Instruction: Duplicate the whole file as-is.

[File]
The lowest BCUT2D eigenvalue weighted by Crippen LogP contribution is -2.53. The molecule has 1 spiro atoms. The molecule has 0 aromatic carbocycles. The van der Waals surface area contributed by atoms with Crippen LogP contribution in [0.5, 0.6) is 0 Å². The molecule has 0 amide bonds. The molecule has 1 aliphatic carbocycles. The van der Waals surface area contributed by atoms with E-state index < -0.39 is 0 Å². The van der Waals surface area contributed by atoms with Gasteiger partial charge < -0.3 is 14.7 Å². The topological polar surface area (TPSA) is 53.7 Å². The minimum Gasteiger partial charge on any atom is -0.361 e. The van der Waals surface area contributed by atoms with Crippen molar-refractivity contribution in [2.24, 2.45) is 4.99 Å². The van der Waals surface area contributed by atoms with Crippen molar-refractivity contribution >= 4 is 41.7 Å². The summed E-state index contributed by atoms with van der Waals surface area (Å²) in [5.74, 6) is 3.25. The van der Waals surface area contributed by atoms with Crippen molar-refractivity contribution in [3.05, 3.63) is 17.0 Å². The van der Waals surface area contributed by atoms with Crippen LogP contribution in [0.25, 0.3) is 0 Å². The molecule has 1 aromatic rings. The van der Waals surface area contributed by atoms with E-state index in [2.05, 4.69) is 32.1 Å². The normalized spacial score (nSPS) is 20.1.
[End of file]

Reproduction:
The lowest BCUT2D eigenvalue weighted by Crippen LogP contribution is -2.53. The molecule has 1 spiro atoms. The molecule has 0 aromatic carbocycles. The van der Waals surface area contributed by atoms with Crippen LogP contribution in [0.5, 0.6) is 0 Å². The molecule has 0 amide bonds. The molecule has 1 aliphatic carbocycles. The van der Waals surface area contributed by atoms with E-state index < -0.39 is 0 Å². The van der Waals surface area contributed by atoms with Gasteiger partial charge < -0.3 is 14.7 Å². The topological polar surface area (TPSA) is 53.7 Å². The minimum Gasteiger partial charge on any atom is -0.361 e. The van der Waals surface area contributed by atoms with Crippen molar-refractivity contribution in [2.24, 2.45) is 4.99 Å². The van der Waals surface area contributed by atoms with Crippen molar-refractivity contribution >= 4 is 41.7 Å². The summed E-state index contributed by atoms with van der Waals surface area (Å²) in [5.74, 6) is 3.25. The van der Waals surface area contributed by atoms with Crippen molar-refractivity contribution in [3.05, 3.63) is 17.0 Å². The van der Waals surface area contributed by atoms with Crippen LogP contribution in [0.25, 0.3) is 0 Å². The molecule has 1 aromatic rings. The van der Waals surface area contributed by atoms with E-state index in [2.05, 4.69) is 32.1 Å². The normalized spacial score (nSPS) is 20.1.